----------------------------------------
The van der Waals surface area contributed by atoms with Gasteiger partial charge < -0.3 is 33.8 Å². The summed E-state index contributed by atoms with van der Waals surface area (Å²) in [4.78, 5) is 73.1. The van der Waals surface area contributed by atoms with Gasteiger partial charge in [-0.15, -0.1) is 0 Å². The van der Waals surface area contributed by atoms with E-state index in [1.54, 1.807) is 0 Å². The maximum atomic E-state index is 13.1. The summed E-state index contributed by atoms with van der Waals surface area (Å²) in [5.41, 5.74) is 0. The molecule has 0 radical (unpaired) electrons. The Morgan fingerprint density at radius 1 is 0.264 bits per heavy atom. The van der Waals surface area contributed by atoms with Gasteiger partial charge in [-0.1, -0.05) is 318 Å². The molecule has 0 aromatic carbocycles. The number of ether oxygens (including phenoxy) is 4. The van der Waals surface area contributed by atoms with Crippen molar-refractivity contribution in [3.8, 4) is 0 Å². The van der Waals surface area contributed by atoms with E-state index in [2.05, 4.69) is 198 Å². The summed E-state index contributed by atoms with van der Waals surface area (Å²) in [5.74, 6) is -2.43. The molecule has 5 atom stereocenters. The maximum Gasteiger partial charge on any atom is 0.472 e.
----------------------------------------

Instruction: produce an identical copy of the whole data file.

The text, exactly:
The van der Waals surface area contributed by atoms with Gasteiger partial charge < -0.3 is 33.8 Å². The summed E-state index contributed by atoms with van der Waals surface area (Å²) in [4.78, 5) is 73.1. The van der Waals surface area contributed by atoms with Gasteiger partial charge in [-0.15, -0.1) is 0 Å². The van der Waals surface area contributed by atoms with E-state index in [1.54, 1.807) is 0 Å². The maximum atomic E-state index is 13.1. The summed E-state index contributed by atoms with van der Waals surface area (Å²) in [5.41, 5.74) is 0. The molecule has 0 radical (unpaired) electrons. The Morgan fingerprint density at radius 1 is 0.264 bits per heavy atom. The van der Waals surface area contributed by atoms with Gasteiger partial charge in [-0.1, -0.05) is 318 Å². The molecule has 0 aromatic carbocycles. The number of ether oxygens (including phenoxy) is 4. The van der Waals surface area contributed by atoms with Crippen molar-refractivity contribution in [3.8, 4) is 0 Å². The van der Waals surface area contributed by atoms with E-state index in [2.05, 4.69) is 198 Å². The summed E-state index contributed by atoms with van der Waals surface area (Å²) in [5.74, 6) is -2.43. The molecule has 5 atom stereocenters. The maximum Gasteiger partial charge on any atom is 0.472 e.